With the coronavirus pandemic hitting ASEAN economies hard, recovery for now seems an uphill task as many sectors are likely to continue bearing the brunt in the absence of a vaccine. However, some sectors, such as consumer retail, are likely to show resilience, and it is expected that the consumer sector will be the first to come out of the woes of the pandemic in these countries. “We expect consumer staples and telcos to recover first with fintech following close behind; while tourism, gaming and construction will continue to struggle,” CLSA said in a recent report on ASEAN market outlook. However, some sub-sectors such as discretionary goods within the consumer retail sector are unlikely to be as lucky.
With consumers confined to their homes, e-commerce has registered a visible growth and continues to do so. It has also opened the door for fintech to expand as traditional banks. In fact, sensing a scope, new players are now racing to offer platforms for online banking, e-wallets and e-payments. However, one sector that is powering them all is the telecom sector which is also expected to boom due to higher usage and demand for data.
The ASEAN organization comprises 11 countries viz — Brunei, Burma (Myanmar), Cambodia, Timor-Leste, Indonesia, Laos, Malaysia, the Philippines, Singapore, Thailand and Vietnam. While each country differs in how the pandemic has impacted them and they have also taken different measures to tackle it, CLSA said that there are clear commonalities between them; one such being a significant contraction in GDP in the five major markets covered by CLSA.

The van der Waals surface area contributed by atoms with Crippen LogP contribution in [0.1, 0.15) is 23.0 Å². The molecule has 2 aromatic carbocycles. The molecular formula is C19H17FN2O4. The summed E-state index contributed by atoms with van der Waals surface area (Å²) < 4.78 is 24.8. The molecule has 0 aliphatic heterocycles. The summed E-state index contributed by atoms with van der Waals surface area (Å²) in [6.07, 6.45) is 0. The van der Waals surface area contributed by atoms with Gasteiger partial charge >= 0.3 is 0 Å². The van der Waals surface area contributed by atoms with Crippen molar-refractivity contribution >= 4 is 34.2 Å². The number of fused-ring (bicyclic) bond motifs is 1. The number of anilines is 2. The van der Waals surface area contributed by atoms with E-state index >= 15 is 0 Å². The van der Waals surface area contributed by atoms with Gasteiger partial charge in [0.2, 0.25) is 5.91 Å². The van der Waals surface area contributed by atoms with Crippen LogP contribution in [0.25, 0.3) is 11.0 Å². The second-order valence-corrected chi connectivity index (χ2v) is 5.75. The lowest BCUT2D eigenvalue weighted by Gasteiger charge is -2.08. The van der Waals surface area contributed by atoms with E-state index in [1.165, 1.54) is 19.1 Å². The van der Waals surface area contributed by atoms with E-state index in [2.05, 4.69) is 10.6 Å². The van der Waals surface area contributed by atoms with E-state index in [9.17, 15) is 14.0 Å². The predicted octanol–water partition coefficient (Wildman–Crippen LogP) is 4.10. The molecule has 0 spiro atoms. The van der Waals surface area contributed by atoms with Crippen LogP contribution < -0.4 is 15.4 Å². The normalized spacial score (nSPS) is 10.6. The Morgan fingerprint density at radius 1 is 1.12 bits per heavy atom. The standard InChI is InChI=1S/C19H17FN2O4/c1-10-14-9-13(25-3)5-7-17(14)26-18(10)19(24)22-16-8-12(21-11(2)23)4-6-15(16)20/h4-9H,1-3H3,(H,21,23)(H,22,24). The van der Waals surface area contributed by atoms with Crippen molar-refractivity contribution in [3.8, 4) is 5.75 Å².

Tourism, construction to drag
The lull in the tourism and construction sector is likely to continue in the absence of a vaccine. “International tourism remains almost non-existent and without a vaccine it is likely to remain subdued for some time. Casinos will be hit hard,” the report said. While governments have been encouraging domestic tourism, in most cases, especially for Malaysia and Thailand, it is unlikely to offset what has been lost. On the other hand, the construction sector is also expected to lag as it struggles to adapt its labour-intensive modus operandi.